Jeff Green is president and CEO of Phoenix-based Jeff Green Partners (jeffgreenpartners.com), a leading consulting firm specializing in retail real estate feasibility, retail expansion planning, medical retail planning, location analysis and commercial land use.
Click here for past columns by Jeff Green.
Target had to know this was coming
Entry into Canada promises to be an uphill battle for Target as an announcement by Walmart Tuesday morning reaffirmed.
Walmart said 2012 would be a record year of expansion for it in Canada with the addition of 73 projects that will add 4.6 million sq. ft. of space at a cost of roughly $750 million. About half of those stores, 39 to be exact, are former Zeller’s locations acquired by Target and then resold to Walmart. All 73 stores are scheduled to open in 2012 and will bring Walmart’s presence in Canada up to 375 units by year end before Target opens its first stores in 2013.
Target is apparently taking a more measured approach with its store renovations and market entry strategy with the acquired Zellers locations than Walmart. Walmart purchased the leases from Target in June 2011 and will have all stores open by the end of the year and Target originally bought the leases before Walmart but won’t open its stores until after Walmart.
“This is an exciting year for Walmart Canada,” said Wamart Canada president and CEO Shelley Broader. “We are proud of our 18-year record of growth, and of the investment we make in the Canadian economy. As the country’s fastest growing retailer, every year we create thousands of new jobs, spend billions of dollars with Canadian suppliers, and invest millions in Canadian communities.”
Walmart Canada ended the fiscal year with 333 stores, including 164 supercenters.
Target saves Q4 with January comps increase
Target appears to have salvaged its fourth-quarter sales results with a 4.3% same-store sales increase in January to offset a disappointing 1.6% increase in December and a 1.8% increase in November.
January sales increased 5.1% to $4.6 billion during the four weeks ended Jan. 28 compared with the same period the prior year, while comparable-store sales advance 4.3% on top of a prior year increase of 1.7%. The gain was driven equally by an increase in average transaction size and customer traffic. The gain fell squarely within the company’s guidance range, which called for a low-to-mid, single-digit increase and was sharply higher than the disappointing monthly results the company reported for the first two months of the fourth quarter.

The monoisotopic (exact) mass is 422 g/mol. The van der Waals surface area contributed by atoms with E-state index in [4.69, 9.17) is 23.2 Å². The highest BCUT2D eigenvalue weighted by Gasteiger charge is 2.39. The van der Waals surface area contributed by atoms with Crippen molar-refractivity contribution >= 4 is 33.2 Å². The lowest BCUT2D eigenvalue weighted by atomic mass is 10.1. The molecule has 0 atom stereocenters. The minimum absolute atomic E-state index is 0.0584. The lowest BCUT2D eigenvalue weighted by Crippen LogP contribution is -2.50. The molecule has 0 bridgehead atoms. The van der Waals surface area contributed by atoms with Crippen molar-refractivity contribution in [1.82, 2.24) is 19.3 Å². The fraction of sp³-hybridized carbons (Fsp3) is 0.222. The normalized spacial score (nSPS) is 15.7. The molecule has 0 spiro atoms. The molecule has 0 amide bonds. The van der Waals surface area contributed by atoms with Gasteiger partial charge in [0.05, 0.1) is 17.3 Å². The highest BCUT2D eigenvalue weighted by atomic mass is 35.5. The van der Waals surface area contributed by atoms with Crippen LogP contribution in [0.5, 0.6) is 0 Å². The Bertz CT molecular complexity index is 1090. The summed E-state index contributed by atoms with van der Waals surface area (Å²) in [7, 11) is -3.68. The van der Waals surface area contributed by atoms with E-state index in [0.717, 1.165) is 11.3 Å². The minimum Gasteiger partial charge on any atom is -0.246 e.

“January sales were near the high end of our expected low-to-mid, single-digit range, reflecting strong performance in both discretionary and non-discretionary categories,” said Gregg Steinhafel, Target chairman, president and CEO. “Sales trends were healthy throughout the month and across the country. These results reflect our commitment to delivering a superior experience and providing compelling everyday value on a unique assortment designed to satisfy our guests’ wants and needs.”
The 4.3% increase in January when blended with November and December results puts Target’s fourth quarter same-store sales increase at 2.2%, toward the low end of its guidance range and below the 2.4% increase reported the prior year.
As in prior months, the strongest performance came in the areas of food and household essentials, which are benefitting from expansion under the PFresh store remodeling program now in about two thirds of the company’s discount stores. Same-store sales in food increased in the low teens and household essentials increased in the mid-single digits with the strongest gain coming in health care. The home category also increased in the mid single digits as did apparel, although Target noted the weakest segment of the category was women’s apparel. The only category that declined was hardlines, which fell by a mid single digit percentage.
Target is expecting February same-store sales to increase in the low-to-mid single digits.